International Medical Corps’ Gender Based Violence Program is providing services to approximately half of the 80,000 refugees that have fled from their homes to Cameroonian villages due to violence in the Central African Republic. Among the refugees, an estimated 41% have been affected by sexual violence, according to the Harvard Humanitarian Initiative (HHI). The Gender Based Violence (GBV) program instituted by International Medical Corps has treated 2400 victims of psychological, economic, physical, and sexual violence as of March 2010. Alongside International Corps’ mobile clinics providing primary health care in the region, the GBV program includes psychological counseling, social reinsertion, and the training and practice of community health workers and educators.
International Medical Corps’ “counseling room” is an inpatient ward at the Djohong Hospital where women and men stay and receive intensive psychological therapy for severe depression and post traumatic stress disorder (PTSD). Since August 2009, 1700 women have been treated by the 2 trained International Medical Corps psychologists. The efforts were validated when in March 2010, 66% of refugee women rated their mental health as excellent when 75% of refugee women had previously rated their mental health as poor before entering Cameroon.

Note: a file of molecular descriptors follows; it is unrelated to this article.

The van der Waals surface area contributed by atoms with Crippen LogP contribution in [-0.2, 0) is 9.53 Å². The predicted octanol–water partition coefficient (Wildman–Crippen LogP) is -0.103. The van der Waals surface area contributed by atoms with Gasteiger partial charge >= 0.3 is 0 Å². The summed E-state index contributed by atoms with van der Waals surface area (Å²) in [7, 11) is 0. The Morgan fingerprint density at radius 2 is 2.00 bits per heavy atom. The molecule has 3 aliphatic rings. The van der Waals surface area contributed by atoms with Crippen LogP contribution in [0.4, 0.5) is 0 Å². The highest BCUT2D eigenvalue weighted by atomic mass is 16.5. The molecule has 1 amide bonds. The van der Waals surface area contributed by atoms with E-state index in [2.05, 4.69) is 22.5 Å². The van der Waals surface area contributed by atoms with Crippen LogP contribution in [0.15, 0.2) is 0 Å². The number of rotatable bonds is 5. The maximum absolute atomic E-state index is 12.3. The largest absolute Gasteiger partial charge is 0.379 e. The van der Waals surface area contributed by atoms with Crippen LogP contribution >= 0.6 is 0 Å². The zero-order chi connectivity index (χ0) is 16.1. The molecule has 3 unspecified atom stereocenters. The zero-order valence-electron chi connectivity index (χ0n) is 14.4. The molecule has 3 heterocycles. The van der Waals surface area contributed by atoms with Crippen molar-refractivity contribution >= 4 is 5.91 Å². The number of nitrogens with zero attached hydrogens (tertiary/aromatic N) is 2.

The consequences of sexual violence often results in pregnancy, abandonment by the husband, and even more violence. To help women and children cope with their pasts and re-integrate with their communities, International Medical Corps provides funds and books to enable 24 girls (ages 7-12) who are victims of rape and sexual violence to attend school. The Social Reinsertion Program teaches women who have been stigmatized by rape how to sew and dressmake with a local tailor; women are then able support themselves upon returning to their community.
International Medical Corps’ staff has trained 53 community health workers and 30 peer educators since August 2009. The program has raised awareness on HIV, STIs, hygiene, and sexual health and violence. It is believed that due to International Medical Corps’ emphasis on community education, the social stigma on sexual violence and rape is decreasing and the population is now in turn reporting incidences of violence with a rise from 16% in June 2009 to 35% in June 2010.
Along with education and awareness workshops for HIV, International Medical Corps’ Gender Based Violence program also tests for HIV and provides counseling, treatment, and transportation to therapy once per month. Dr. Cecilia Kohn states that of the women who were raped and agreed to be tested, 54 out of 99 tested positive and 20 of the women who were positive agreed for therapy. The women would not be able to receive anti-retroviral therapy if International Medical Corps’ did not provide transportation to the hospital several hours away.
International Medical Corps’ efforts with the refugee population in Cameroon are made possible by the United Nations Development Fund for Women.